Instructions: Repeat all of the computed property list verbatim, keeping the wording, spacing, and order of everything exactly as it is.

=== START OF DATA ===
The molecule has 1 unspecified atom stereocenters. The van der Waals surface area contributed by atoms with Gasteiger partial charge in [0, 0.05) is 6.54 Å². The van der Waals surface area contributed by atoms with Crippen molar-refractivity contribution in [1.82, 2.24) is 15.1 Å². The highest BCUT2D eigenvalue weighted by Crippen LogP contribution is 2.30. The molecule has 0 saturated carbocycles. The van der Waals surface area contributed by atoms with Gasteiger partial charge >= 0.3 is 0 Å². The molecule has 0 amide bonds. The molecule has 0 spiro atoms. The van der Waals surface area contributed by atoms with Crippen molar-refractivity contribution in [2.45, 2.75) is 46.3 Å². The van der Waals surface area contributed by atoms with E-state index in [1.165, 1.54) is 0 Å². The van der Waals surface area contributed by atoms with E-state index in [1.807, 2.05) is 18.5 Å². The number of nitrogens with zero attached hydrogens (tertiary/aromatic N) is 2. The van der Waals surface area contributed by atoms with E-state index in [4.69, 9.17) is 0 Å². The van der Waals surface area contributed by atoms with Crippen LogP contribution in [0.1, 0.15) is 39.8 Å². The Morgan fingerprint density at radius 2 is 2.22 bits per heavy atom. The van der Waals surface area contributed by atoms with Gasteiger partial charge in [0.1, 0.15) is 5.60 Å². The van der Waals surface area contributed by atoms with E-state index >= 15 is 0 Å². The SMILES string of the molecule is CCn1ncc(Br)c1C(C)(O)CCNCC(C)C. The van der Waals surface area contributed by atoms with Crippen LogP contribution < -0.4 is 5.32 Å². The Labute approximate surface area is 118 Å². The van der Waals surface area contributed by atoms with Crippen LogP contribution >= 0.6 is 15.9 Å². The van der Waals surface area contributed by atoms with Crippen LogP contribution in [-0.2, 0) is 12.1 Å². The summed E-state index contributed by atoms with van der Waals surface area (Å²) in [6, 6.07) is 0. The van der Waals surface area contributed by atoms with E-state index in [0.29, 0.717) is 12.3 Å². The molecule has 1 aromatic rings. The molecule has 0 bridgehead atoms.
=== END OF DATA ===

The molecule has 1 unspecified atom stereocenters. The van der Waals surface area contributed by atoms with Gasteiger partial charge in [0, 0.05) is 6.54 Å². The van der Waals surface area contributed by atoms with Crippen molar-refractivity contribution in [1.82, 2.24) is 15.1 Å². The highest BCUT2D eigenvalue weighted by Crippen LogP contribution is 2.30. The molecule has 0 saturated carbocycles. The van der Waals surface area contributed by atoms with Gasteiger partial charge >= 0.3 is 0 Å². The molecule has 0 amide bonds. The molecule has 0 spiro atoms. The van der Waals surface area contributed by atoms with Crippen molar-refractivity contribution in [2.45, 2.75) is 46.3 Å². The van der Waals surface area contributed by atoms with E-state index in [1.165, 1.54) is 0 Å². The van der Waals surface area contributed by atoms with E-state index in [1.807, 2.05) is 18.5 Å². The number of nitrogens with zero attached hydrogens (tertiary/aromatic N) is 2. The van der Waals surface area contributed by atoms with E-state index in [4.69, 9.17) is 0 Å². The van der Waals surface area contributed by atoms with Crippen LogP contribution in [0.1, 0.15) is 39.8 Å². The Morgan fingerprint density at radius 2 is 2.22 bits per heavy atom. The van der Waals surface area contributed by atoms with Gasteiger partial charge in [0.1, 0.15) is 5.60 Å². The van der Waals surface area contributed by atoms with E-state index >= 15 is 0 Å². The SMILES string of the molecule is CCn1ncc(Br)c1C(C)(O)CCNCC(C)C. The van der Waals surface area contributed by atoms with Crippen LogP contribution < -0.4 is 5.32 Å². The Labute approximate surface area is 118 Å². The van der Waals surface area contributed by atoms with Crippen LogP contribution >= 0.6 is 15.9 Å². The van der Waals surface area contributed by atoms with Crippen LogP contribution in [-0.2, 0) is 12.1 Å². The summed E-state index contributed by atoms with van der Waals surface area (Å²) in [6, 6.07) is 0. The van der Waals surface area contributed by atoms with E-state index in [0.29, 0.717) is 12.3 Å². The molecule has 1 aromatic rings. The molecule has 0 bridgehead atoms.